The movement from the divorce of Catherine of Aragon to the full-blown Reformation had numerous causes. One of these was the belief in the concept of imperium. This was the belief that England was a fully sovereign entity that was independent from Rome and, in fact, all forms of foreign governments. Therefore, the king had no allegiance or loyalty to any foreigner including the Pope. Therefore, the power of the king would be greatly extended in England and the power of any external authority would be reduced to nothing, as power would emanate from the crown alone.
There is a degree of confusion among historians as to just how much imperium was believed in as an actual theory. Some believe that it was a theory that latched on to the belief that the king was supreme in his own kingdom and bowed down to no one. It is possible that when it was explained to Henry that if the drive towards what became known as the Reformation went to its full conclusion, that he would effectively inherit much of the former wealth of the Church, then the Reformation would have taken place regardless of an annulment or Anne Boleyn.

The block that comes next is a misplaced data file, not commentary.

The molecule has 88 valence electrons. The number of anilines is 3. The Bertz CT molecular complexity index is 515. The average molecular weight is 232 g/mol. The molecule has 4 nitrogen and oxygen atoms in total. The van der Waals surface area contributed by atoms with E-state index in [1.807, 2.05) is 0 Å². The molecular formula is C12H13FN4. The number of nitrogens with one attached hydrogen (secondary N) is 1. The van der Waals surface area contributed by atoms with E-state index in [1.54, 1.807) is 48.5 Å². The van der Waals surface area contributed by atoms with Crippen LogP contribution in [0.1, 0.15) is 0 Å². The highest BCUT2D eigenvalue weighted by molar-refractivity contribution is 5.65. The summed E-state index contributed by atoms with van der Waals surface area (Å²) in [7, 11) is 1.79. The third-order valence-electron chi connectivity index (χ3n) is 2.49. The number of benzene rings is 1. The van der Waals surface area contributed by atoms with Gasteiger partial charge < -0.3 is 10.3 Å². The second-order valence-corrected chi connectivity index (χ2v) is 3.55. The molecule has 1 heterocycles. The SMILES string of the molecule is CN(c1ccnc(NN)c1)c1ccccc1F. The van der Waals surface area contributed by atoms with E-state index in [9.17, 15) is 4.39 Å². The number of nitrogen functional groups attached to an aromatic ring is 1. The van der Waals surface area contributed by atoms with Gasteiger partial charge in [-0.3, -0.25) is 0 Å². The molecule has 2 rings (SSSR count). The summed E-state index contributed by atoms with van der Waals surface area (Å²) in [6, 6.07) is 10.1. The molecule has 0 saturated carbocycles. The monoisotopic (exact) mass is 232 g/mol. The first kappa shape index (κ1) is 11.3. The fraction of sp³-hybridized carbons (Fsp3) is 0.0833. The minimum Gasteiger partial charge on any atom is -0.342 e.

Others believe that it was simply a part of the campaign to put pressure on the then Pope, Clement VII, to grant Henry an annulment – pressure that obviously failed.
We do know that Henry would latch on to part of an idea presented to him, embrace it with huge energy for a while and then drift away from it. To many who worked with Henry this was typical of the king. He would later come back to it after he had latched onto a different idea and dropped that as well. Therefore, it would be difficult to state that Henry and his advisors had a master plan with regards to the Church before 1532. However, after this year Thomas Cromwell gave the movement shape, drive and consistency.